A Difference Of Outlook


One afternoon my Grandad said to me, “Son, to men, women always remain a mysterious entity while to women, men become a flawed utility.” He made the comment with a chuckle and it made me smile because I remember Grandma telling grandad time and again that “You never load the dishwasher correctly,” or saying to any one present “He never puts things back in the right place,” which was possibly a little harsh. There were other observations of a similar nature but the irony was, if anyone else but her was forward enough to criticise him, she would launch herself at them with one or two of those pithy observations for which she was famous.

Of course, from a woman’s point of view I can see that my grandfather could be exasperating. Part of him was over- detached and, I suspect, if he was watching his house burn down he might well turn to me and say, “Son, do you notice how every flame that rises is unique. Looked at selflessly, there is a miracle in everything you see” which might be true, but the need to act is sometimes more urgent than the ability to observe: a factor he could overlook.

He was a teacher of English at the local institute and his reluctance to prioritise was a source of wonder or irritation to many, but probably not central to his occupation. I once raised the subject of men who were violent or without conscience and he nodded. “There is an example for anything you want to imagine in life, sad as that is, but I am what is called a domesticated male and grinning weakly is my last retort.” He was the least self-important man I knew and somehow the most inspiring.

On the subject of my grandma most of my grandad’s remarks were made by means of eyebrow movements but even in their eighties I remember him saying of her, “When your grandma walks she is the picture of grace: do you know that” and I did because he said the same thing about her regularly. She was an ice skater of some note in her youth and that innate sense of balance and poise remained present in her movements.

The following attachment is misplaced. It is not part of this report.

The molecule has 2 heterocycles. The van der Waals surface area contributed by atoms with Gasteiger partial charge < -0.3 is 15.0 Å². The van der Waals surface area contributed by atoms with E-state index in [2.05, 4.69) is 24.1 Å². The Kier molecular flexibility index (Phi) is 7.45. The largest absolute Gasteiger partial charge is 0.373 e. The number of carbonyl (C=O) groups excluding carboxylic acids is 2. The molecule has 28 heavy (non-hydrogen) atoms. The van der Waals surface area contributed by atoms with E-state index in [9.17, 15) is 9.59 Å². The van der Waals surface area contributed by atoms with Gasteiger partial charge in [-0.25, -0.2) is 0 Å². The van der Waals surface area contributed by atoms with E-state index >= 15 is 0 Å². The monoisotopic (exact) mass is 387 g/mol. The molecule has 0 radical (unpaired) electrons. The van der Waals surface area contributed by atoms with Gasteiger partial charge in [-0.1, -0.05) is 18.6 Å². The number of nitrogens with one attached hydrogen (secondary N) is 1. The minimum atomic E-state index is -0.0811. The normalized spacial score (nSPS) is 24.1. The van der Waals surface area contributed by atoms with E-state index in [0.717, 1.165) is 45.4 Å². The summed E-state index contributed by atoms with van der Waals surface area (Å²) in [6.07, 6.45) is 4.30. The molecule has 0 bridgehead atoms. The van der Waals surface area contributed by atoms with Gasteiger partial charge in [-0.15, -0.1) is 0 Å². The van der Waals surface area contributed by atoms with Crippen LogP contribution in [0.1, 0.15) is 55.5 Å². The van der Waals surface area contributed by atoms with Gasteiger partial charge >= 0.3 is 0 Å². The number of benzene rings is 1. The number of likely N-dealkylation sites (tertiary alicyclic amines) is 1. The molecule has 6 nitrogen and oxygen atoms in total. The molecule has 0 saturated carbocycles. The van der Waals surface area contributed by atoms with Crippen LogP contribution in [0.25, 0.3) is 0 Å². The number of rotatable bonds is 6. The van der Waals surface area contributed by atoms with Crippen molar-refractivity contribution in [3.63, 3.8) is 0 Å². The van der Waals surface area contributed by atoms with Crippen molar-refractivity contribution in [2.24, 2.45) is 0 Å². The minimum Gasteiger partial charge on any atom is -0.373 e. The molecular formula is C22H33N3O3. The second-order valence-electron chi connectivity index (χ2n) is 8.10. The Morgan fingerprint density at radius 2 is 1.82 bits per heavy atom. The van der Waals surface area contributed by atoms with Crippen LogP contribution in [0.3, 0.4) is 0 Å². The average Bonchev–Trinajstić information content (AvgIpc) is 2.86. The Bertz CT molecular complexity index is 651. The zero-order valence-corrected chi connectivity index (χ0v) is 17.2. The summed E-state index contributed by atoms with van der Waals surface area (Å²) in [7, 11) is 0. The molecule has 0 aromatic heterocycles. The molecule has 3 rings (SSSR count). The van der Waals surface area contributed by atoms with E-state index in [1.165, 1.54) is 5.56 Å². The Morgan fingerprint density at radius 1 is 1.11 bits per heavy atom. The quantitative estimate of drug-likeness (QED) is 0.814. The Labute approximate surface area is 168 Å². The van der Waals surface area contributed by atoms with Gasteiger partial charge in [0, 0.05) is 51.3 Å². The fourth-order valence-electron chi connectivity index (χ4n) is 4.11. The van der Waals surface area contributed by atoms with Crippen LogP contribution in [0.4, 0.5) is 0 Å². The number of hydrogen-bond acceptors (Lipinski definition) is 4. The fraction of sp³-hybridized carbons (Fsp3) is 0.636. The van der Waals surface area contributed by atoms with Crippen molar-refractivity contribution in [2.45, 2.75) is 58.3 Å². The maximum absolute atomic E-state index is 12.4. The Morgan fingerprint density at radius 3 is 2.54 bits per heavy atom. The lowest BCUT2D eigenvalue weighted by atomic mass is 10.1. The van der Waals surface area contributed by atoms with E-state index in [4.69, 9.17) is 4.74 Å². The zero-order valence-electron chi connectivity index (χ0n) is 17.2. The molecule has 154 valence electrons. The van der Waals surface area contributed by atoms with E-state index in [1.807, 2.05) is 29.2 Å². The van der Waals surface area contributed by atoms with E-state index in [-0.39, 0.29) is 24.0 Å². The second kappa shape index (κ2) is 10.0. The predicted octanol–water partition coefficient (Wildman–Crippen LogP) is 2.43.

He was capable of wearing out her patience with an unbroken supply of good humour until she would just shake her head and retire behind her knitting. I remember him saying on another occasion, “When God created men and women a passing angel said, “If they don’t kill each other they’ll have to learn to live together” and I agree with that.

At the end of his life, he contracted pneumonia, born with his customary good grace and she nursed him tirelessly while criticising him for going out in the rain in the first place. At the heart of their relationship, it seemed to me, was her belief that, hopeless as he was, he reminded her of the possibility of “Good” and she protected that in him every day.

As fate would have it, the strain of caring for him in those last days caused her to have a heart attack and she actually died two days before him. I remember being astonished by the news and thinking there must be some mistake, but there wasn’t.

They were buried on the same day, and lie in death, as they did for fifty-three years in life, together and in the same bed. “Life is a mystery son” he said to me, “But an engrossing one” and in all my days their marriage was the finest example of a life well lived I ever saw: their union gave a purpose to his days and my grandma the freedom to be herself.

Hidden behind her irritation was the knowledge that beyond him lay wilderness, from which his love protected her, and in her cherishing of him the world became civilised. I shall miss them dearly.

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About Peter Wells aka Countingducks

Trying to remember what my future is
This entry was posted in character, creative writing, Fiction, humour, Life, Love, marriage, Peter Wells, Relationships, writing and tagged , , , , , , , . Bookmark the permalink.